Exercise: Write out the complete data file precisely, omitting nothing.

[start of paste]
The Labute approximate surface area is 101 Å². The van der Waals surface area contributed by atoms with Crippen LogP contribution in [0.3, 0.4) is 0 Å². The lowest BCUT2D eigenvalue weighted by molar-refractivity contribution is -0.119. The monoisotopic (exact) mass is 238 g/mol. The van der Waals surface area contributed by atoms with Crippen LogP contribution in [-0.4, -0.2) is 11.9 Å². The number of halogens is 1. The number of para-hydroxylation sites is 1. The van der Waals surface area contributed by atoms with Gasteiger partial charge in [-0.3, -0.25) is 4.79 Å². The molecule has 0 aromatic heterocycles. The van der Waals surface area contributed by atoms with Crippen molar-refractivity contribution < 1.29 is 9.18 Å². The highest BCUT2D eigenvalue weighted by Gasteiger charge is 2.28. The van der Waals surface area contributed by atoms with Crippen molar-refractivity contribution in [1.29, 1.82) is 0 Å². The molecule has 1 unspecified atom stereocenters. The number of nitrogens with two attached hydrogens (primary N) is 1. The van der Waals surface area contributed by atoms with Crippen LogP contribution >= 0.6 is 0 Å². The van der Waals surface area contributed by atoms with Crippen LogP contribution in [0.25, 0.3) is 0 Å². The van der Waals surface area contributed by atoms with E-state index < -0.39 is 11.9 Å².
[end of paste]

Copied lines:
The Labute approximate surface area is 101 Å². The van der Waals surface area contributed by atoms with Crippen LogP contribution in [0.3, 0.4) is 0 Å². The lowest BCUT2D eigenvalue weighted by molar-refractivity contribution is -0.119. The monoisotopic (exact) mass is 238 g/mol. The van der Waals surface area contributed by atoms with Crippen LogP contribution in [-0.4, -0.2) is 11.9 Å². The number of halogens is 1. The number of para-hydroxylation sites is 1. The van der Waals surface area contributed by atoms with Gasteiger partial charge in [-0.3, -0.25) is 4.79 Å². The molecule has 0 aromatic heterocycles. The van der Waals surface area contributed by atoms with Crippen molar-refractivity contribution < 1.29 is 9.18 Å². The highest BCUT2D eigenvalue weighted by Gasteiger charge is 2.28. The van der Waals surface area contributed by atoms with Crippen molar-refractivity contribution in [1.29, 1.82) is 0 Å². The molecule has 1 unspecified atom stereocenters. The number of nitrogens with two attached hydrogens (primary N) is 1. The van der Waals surface area contributed by atoms with Crippen LogP contribution >= 0.6 is 0 Å². The van der Waals surface area contributed by atoms with Crippen LogP contribution in [0.25, 0.3) is 0 Å². The van der Waals surface area contributed by atoms with E-state index < -0.39 is 11.9 Å².